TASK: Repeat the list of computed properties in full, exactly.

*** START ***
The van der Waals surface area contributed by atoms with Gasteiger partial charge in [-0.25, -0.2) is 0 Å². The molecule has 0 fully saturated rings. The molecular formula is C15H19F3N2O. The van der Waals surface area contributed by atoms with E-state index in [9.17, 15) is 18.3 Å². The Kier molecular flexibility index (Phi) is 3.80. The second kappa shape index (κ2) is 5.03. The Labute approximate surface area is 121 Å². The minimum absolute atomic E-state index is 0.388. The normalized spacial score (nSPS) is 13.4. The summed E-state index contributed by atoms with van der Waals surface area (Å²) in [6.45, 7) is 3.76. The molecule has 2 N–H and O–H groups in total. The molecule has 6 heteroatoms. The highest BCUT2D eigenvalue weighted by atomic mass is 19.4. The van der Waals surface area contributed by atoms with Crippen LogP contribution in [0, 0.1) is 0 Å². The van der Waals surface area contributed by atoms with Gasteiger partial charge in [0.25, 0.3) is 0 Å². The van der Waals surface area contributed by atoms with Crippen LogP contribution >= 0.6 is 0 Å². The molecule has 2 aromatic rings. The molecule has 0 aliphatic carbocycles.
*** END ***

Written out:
The van der Waals surface area contributed by atoms with Gasteiger partial charge in [-0.25, -0.2) is 0 Å². The molecule has 0 fully saturated rings. The molecular formula is C15H19F3N2O. The van der Waals surface area contributed by atoms with E-state index in [9.17, 15) is 18.3 Å². The Kier molecular flexibility index (Phi) is 3.80. The second kappa shape index (κ2) is 5.03. The Labute approximate surface area is 121 Å². The minimum absolute atomic E-state index is 0.388. The normalized spacial score (nSPS) is 13.4. The summed E-state index contributed by atoms with van der Waals surface area (Å²) in [6.45, 7) is 3.76. The molecule has 2 N–H and O–H groups in total. The molecule has 6 heteroatoms. The highest BCUT2D eigenvalue weighted by atomic mass is 19.4. The van der Waals surface area contributed by atoms with Crippen LogP contribution in [0, 0.1) is 0 Å². The van der Waals surface area contributed by atoms with Gasteiger partial charge in [0.25, 0.3) is 0 Å². The van der Waals surface area contributed by atoms with Crippen LogP contribution >= 0.6 is 0 Å². The molecule has 2 aromatic rings. The molecule has 0 aliphatic carbocycles.